Being in the newspaper distribution business with dozens of carriers, multiple newpaper dealers and quite a few newspaper machines, I often get complaints from people about the service our company gives them.
Papers end up in peoples gutters or shrubs, papers get wet or they are late. Sometimes some pretty odd things happen to papers too, like when dogs or animals carry them off.
Service is the goal of our company. We really offer no other product to our subscribers and advertisers. And when we fall down in some way, we try very hard to make it up and not do it again.
People often walk away from poor service at a business and often the proprietor doesn't even know it happen. As has been said many times, people vote with the pocketbooks on whether businesses are good or not.
For most managers their biggest worry is how their employees treat and service their customers. Unless the supervisor is on the scene for every encounter between someone working for them and the customer that comes in the door (or whose door they go to) he or she can't be sure things worked out the way they should have.
That's what happened to me last week. In preparation for a business trip, I needed to have my company vehicle serviced, and quickly. I had procrastinated about getting it done, and only had a few hours in which to do it and the places I normally take it were booked up. So I went to a place where they guarantee it done in only a few minutes.
I dropped the vehicle off and left to go to a nearby store where I had some other business to transact. I came back about 15 minutes later and the vehicle was done, just as promised. I was pleased because I had a busy schedule that afternoon. I paid the attendant, went out and got in the vehicle and drove away.
That evening as I was getting ready to leave town my wife pointed out that someone had tracked grease all through the house. My shoes were the first to be suspect (because somehow she has become of the belief that something like this usually comes from me) and upon checking them we found that I did have grease on them. But I couldn't figure out where it had come from.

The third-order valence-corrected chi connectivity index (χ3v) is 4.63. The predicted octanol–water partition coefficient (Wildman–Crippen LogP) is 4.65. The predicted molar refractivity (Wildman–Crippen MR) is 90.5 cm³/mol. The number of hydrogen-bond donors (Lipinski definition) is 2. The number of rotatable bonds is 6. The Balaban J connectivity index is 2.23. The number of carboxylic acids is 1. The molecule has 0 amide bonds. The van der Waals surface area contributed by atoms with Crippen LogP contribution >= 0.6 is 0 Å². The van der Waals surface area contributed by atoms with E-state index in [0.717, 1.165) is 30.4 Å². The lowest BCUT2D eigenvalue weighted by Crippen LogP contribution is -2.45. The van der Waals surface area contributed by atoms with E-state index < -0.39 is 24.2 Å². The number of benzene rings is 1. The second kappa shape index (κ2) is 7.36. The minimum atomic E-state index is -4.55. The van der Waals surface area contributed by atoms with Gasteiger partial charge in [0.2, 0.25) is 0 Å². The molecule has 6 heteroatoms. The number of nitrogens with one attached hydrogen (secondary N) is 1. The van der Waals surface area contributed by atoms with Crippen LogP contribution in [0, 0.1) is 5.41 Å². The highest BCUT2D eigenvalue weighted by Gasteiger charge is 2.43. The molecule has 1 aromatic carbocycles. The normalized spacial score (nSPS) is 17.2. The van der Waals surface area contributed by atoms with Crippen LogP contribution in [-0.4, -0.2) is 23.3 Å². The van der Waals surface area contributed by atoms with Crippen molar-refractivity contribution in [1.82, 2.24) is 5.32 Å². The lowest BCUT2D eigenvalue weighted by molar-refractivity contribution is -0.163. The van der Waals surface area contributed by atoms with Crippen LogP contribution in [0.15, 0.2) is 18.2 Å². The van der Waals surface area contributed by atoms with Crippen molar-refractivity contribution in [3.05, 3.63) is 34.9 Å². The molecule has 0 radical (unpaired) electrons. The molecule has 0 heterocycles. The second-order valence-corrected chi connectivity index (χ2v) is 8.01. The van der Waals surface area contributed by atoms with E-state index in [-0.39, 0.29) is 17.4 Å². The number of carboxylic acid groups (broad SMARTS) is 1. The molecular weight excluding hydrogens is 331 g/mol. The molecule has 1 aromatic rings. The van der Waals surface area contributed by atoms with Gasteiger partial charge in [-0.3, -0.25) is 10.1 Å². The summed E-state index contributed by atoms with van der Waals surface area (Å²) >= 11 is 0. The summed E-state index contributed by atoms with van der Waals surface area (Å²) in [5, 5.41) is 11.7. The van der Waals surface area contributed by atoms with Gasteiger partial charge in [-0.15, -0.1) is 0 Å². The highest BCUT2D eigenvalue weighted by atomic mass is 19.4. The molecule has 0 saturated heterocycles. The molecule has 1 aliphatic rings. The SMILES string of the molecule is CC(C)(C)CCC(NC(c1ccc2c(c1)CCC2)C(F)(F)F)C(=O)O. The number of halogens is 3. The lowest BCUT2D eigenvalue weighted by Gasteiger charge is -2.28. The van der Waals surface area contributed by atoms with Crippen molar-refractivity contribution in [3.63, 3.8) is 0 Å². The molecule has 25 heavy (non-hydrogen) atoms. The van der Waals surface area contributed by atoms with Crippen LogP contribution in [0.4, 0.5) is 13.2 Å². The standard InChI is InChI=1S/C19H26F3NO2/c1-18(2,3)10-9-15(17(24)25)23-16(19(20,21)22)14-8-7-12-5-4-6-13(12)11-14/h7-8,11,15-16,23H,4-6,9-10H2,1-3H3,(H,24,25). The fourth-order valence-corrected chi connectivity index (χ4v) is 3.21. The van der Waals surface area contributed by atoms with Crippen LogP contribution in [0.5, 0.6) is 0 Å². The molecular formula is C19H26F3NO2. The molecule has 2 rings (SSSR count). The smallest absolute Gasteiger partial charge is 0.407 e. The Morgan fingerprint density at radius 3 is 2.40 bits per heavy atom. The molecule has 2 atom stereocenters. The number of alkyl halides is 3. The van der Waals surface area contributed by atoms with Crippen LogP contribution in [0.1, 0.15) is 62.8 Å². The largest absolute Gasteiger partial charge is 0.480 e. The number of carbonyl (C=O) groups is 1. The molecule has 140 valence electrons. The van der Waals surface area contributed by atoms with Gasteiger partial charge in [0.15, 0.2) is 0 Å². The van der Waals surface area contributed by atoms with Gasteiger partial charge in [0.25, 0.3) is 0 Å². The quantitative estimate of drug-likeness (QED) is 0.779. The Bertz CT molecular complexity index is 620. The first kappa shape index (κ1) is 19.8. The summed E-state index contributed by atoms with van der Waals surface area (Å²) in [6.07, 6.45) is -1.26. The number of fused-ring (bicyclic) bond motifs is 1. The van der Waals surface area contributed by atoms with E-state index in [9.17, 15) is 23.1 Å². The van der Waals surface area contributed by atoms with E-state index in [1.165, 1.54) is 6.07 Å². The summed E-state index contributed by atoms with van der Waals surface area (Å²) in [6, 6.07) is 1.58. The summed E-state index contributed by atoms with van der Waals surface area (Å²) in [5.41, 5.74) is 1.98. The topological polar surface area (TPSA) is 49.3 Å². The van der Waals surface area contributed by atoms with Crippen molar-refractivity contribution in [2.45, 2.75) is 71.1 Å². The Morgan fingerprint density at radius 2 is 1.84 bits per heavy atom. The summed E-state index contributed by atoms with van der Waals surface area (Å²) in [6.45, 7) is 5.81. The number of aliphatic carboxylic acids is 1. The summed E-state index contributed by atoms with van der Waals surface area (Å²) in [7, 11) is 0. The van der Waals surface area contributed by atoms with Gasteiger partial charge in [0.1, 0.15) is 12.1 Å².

Later in the evening I was hanging clothes in my vehicle and I happened to glace at the front drivers floor mat and the mystery of the grease was ended. There on the mat were tracks of someone who had pulled the car out of the garage after it had been serviced. Tracks of dirty, black grease. Of course I should have noticed as soon as I got in the car, but sometimes the business of the mind overcomes the obviousness of reality.
I took the mat out, and my wife sprayed degeaser on it and then washed it. It came out, but the mat will never be the same. More importantly, neither will my opinion of that place. After giving such good service, the hard work they put in was destroyed by a little mistake that leads me to believe I will probably never go back to that place again.
A little thing? Maybe. But after scrubbing carpets in the house, a floor mat and cleaning off the shoes that I had intended on wearing the next day, I started to add up the time. I usually change my own oil in my own vehicles and I could have actually saved time by having done the company vehicle myself, and had it only cost the paper the price of oil and a filter.
I have heard many people complain about service of various kinds over the years in Carbon County. Most of the time the complaint materializes into someone either spreading the bad word or they themselves never returning to the establishment, leaving the manager to wonder why business has dropped off.
Supervisors often have to operate in the dark when it comes to these kinds of things. So as I have thought about this incident in the last week, I am going to contact the manager of that business and tell he or she what happened. That way they can solve the problem at their place of business and hopefully keep it from happening to someone else, thereby affecting their business.
Everyone in this county is in the economic mix and we should work together to improve it. That means reporting the good (hopefully often) and the sometimes the bad (when it is legitimate) in a mature and constructive way. Knowing what is wrong is the best way to improve a product or a service.
None of us in business like to hear complaints from customers, but not hearing them is much worse in the long run.